Behind-the-scenes look at Emergent
Recently named a 2020 Merit winner for a prestigious CODAaward in the landscape category, the already-iconic Emergent artwork located outside of the unique 31-story Edison office tower on the corner of 9th Avenue and 1st Street S.W. started as a collaboration between Heavy Industries and Aspen Properties, owner and manager of the property
“They knew they wanted it to reflect some of the themes that they were playing around with in the architecture of the renovation, which was focused on the railway and industrial railway aesthetic. But beyond a few initial concepts at the time, there was nothing concrete,” says Connor Hayduk, Design and Development Lead – Project Development at Heavy Industries.
How did it go from abstract to what would become Emergent?
“It wasn’t a straight line,” says Hayduk, noting the benefit of working directly with Aspen was the ability to very quickly get a clear sense on their vision.
Capturing the vision
After a series of detailed meetings to capture what Aspen was looking for, Heavy sought out an artist to help bring that vision to life.
“We were ultimately looking to provide the best value to Aspen by creating something truly unique, and the best way to do that was to collaborate with someone to get a different perspective,” says Hayduk.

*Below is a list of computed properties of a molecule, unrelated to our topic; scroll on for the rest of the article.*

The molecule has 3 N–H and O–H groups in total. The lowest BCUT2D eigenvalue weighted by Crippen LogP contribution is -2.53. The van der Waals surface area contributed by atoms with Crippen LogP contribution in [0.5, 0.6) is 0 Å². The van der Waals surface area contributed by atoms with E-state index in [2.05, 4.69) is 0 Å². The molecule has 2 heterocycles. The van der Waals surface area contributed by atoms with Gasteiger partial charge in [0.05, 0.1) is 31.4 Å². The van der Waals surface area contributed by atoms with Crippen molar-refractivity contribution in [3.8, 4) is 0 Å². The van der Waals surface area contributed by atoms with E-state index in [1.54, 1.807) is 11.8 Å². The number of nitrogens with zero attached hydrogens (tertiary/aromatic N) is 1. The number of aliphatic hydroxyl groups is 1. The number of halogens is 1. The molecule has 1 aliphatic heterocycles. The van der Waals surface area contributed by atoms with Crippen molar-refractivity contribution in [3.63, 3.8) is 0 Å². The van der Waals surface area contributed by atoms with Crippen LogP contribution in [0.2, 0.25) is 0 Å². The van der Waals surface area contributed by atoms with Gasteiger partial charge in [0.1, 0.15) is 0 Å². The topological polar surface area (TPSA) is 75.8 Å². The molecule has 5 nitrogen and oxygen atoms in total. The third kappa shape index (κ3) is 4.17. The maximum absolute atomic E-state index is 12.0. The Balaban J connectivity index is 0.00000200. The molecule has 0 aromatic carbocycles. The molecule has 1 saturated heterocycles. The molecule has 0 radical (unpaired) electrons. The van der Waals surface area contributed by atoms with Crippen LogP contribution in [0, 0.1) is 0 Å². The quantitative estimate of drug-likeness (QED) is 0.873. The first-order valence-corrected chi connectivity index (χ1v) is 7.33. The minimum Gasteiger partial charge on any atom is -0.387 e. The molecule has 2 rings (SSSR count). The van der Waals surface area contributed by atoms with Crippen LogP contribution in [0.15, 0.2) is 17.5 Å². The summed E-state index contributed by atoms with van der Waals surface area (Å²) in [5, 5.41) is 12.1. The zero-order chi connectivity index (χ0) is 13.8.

Heavy ended up bringing Jill Anholt on board. Hayduk said he had worked with the Vancouver-based visual artist several times previously, and felt she would be able to provide an interesting interpretation of the theme Aspen was after with The Edison.
After a couple of different iterations, the stakeholders settled on a final design to serve as a monument that (quite literally) reflected the city’s history.
“Some people might not notice this immediately, but we strategically positioned pieces of Emergent at an angle so that it reflects the Calgary Tower back to the viewer,” says Hayduk, noting they went through a whole material study to make sure the angles would line up properly.
Meanwhile, red LED lighting was woven through the IPE boards (a form of Brazilian hardwood) to evoke themes of CP Rail. Kitty corner to the Edison is the historic Royal Canadian Pacific station, while across the street is the storied Fairmont Palliser.
One of the more interesting aspects was the use of rail. The original design called for bent rail that would twist and rise from the ground. However, the brittle nature of the material made bending unfeasible.
Instead, Heavy cast parts of the rail to form the complex curvatures, and then custom machined the IPE boards to provide a smooth and seamless transition at each stage.
Keys to success
Commissioned in September 2018, the project took about a year to complete. In addition to the advantage of collaborating with a world-class artist such as Anholt, Hayduk says having a direct line to the client while also a bird’s eye view of the entire project saved both time and money.
“By having a lot more control of the process, it really allowed us to manage it in a way that added value to the owner because we have significant experience in developing projects like this,” he says.